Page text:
Friday, July 18, 2014

Why Not Help Africa? American Universities Should Make a Civic Commitment to Strengthening Higher Education in Sub-Saharan Africa

Not long ago, the New York Times broke the scandal about New York University's new Abu Dhabi campus, which had been launched with much fanfare by NYU President John Sexton. According to the Times, construction workers for the Abu Dhabi campus, most of whom were migrants, were required to pay high fees just to get their jobs and forced to endure substandard living conditions.

NYU expressed regret for how the workers had been treated but suggested that it had no control over the contractor who hired the workers.  Later it was discovered that the owner of the construction firm that built NYU's Abu Dhabi campus sits on NYU's board of trustees!

John Sexton: Ain't life grand?
This unseemly incident illustrates how too many American universities involve themselves internationally.  For the most part, American higher education institutions confine their foreign initiatives to two activities: establishing overseas branches at exotic locations like Abu Dhabi or Shanghai or sponsoring Study Abroad experiences for American students, which are often little more than European travel adventures for both students and professors to places like Madrid and Rome.  I don't know how many students take out federal student loans to pay for their Study Abroad semesters, but I'll bet a lot of American students are funding their trips to the Great Wall with money they borrowed from Uncle Sam.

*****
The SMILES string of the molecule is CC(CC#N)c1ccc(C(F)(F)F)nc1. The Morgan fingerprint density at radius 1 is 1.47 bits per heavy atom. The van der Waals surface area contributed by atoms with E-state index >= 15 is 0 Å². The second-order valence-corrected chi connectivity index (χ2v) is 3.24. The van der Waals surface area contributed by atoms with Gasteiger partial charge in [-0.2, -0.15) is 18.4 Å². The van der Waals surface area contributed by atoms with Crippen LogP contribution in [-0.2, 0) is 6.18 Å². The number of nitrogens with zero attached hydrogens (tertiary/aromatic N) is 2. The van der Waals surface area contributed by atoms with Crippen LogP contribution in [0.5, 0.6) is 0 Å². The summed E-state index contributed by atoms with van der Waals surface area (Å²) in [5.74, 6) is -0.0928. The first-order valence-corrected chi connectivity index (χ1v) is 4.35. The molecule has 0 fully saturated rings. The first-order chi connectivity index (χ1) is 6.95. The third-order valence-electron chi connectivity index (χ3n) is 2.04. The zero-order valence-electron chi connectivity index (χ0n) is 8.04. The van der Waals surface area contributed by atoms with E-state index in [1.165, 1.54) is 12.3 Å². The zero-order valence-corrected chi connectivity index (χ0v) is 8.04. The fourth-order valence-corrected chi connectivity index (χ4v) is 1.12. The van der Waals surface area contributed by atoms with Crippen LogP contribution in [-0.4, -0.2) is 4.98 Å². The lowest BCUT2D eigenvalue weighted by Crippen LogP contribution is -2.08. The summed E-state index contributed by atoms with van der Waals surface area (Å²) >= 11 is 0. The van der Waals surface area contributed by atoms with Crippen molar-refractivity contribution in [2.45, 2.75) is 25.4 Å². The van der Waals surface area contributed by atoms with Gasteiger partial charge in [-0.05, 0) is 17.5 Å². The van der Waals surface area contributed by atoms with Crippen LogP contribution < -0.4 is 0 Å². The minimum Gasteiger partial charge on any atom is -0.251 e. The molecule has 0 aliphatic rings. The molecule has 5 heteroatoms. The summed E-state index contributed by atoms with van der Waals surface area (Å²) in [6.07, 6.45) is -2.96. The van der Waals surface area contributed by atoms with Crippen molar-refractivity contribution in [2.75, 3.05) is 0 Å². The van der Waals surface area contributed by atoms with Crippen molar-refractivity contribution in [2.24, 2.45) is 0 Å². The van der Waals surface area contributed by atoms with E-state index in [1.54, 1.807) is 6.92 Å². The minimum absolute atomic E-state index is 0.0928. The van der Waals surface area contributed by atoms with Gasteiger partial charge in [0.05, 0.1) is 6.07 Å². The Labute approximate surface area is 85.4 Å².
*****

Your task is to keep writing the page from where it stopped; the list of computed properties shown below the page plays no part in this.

It is true of course that many American scholars make international contributions through such initiatives as the U.S. State Department's Fulbright Scholars program. But how many American professors have delivered papers at conferences in places like New Zealand, Hong Kong or Britain just to take brief foreign vacations at their universities' expense?

American university leaders like to boast that our nation's universities are the envy of the world, but if that is true, doesn't that impose a civic obligation on our universities to help make the world a better place?  And if that is true, why haven't American colleges and universities made more of a contribution to strengthening higher education and building the economies in the world's developing countries--particularly sub-Saharan Africa?

Sub-Saharan Africa
Right now sub-Saharan Africa is destabilizing. Boko Haram has captured school girls in Nigeria and burned children alive in a boarding-school dormitory. Kenya has suffered several recent terrorist attacks by Islamic extremists including an attack on a shopping mall in Nairobi. Uganda and Tanzania have been relatively free of terrorism in recent years, but a Catholic church was bombed in the Tanzanian town of Arusha in 2013 and people I talked with in Uganda think it is only a matter of time before Uganda experiences the same kind of terrorism that Kenya has begun to suffer.

East African universities are making a heroic effort to expand higher education opportunities for East Africa's young people. In particular, East African universities affiliated with religious denominations are growing and offering new programs designed to lead to good jobs for their graduates and to building stronger national economies.